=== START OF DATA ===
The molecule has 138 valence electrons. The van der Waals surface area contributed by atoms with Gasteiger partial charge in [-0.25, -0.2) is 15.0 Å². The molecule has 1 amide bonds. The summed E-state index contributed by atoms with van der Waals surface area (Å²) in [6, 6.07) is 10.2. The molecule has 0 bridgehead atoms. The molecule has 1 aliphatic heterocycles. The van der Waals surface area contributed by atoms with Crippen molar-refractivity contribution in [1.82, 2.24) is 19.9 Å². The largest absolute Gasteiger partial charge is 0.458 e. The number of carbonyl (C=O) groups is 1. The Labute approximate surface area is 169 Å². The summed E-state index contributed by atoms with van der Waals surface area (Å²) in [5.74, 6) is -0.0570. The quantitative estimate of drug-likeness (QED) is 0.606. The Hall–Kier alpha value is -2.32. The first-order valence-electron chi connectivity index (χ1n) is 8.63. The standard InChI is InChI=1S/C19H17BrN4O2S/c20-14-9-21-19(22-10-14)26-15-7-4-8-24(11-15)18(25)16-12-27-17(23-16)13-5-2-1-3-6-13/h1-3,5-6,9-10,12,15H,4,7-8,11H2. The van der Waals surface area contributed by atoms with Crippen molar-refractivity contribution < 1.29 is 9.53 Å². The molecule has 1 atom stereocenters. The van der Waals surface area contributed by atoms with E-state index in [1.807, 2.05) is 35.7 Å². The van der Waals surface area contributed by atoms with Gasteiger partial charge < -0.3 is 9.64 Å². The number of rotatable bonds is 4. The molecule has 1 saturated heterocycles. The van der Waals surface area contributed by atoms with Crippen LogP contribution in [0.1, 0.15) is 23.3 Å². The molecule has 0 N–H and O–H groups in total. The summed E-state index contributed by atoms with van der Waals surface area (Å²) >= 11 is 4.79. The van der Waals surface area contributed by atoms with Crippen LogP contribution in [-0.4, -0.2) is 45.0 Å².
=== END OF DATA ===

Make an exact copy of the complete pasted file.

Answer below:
The molecule has 138 valence electrons. The van der Waals surface area contributed by atoms with Gasteiger partial charge in [-0.25, -0.2) is 15.0 Å². The molecule has 1 amide bonds. The summed E-state index contributed by atoms with van der Waals surface area (Å²) in [6, 6.07) is 10.2. The molecule has 0 bridgehead atoms. The molecule has 1 aliphatic heterocycles. The van der Waals surface area contributed by atoms with Crippen molar-refractivity contribution in [1.82, 2.24) is 19.9 Å². The largest absolute Gasteiger partial charge is 0.458 e. The number of carbonyl (C=O) groups is 1. The Labute approximate surface area is 169 Å². The summed E-state index contributed by atoms with van der Waals surface area (Å²) in [5.74, 6) is -0.0570. The quantitative estimate of drug-likeness (QED) is 0.606. The Hall–Kier alpha value is -2.32. The first-order valence-electron chi connectivity index (χ1n) is 8.63. The standard InChI is InChI=1S/C19H17BrN4O2S/c20-14-9-21-19(22-10-14)26-15-7-4-8-24(11-15)18(25)16-12-27-17(23-16)13-5-2-1-3-6-13/h1-3,5-6,9-10,12,15H,4,7-8,11H2. The van der Waals surface area contributed by atoms with Crippen molar-refractivity contribution < 1.29 is 9.53 Å². The molecule has 1 atom stereocenters. The van der Waals surface area contributed by atoms with E-state index in [1.807, 2.05) is 35.7 Å². The van der Waals surface area contributed by atoms with Gasteiger partial charge < -0.3 is 9.64 Å². The number of rotatable bonds is 4. The molecule has 1 saturated heterocycles. The van der Waals surface area contributed by atoms with Crippen LogP contribution in [0.1, 0.15) is 23.3 Å². The molecule has 0 N–H and O–H groups in total. The summed E-state index contributed by atoms with van der Waals surface area (Å²) >= 11 is 4.79. The van der Waals surface area contributed by atoms with Crippen LogP contribution in [-0.4, -0.2) is 45.0 Å².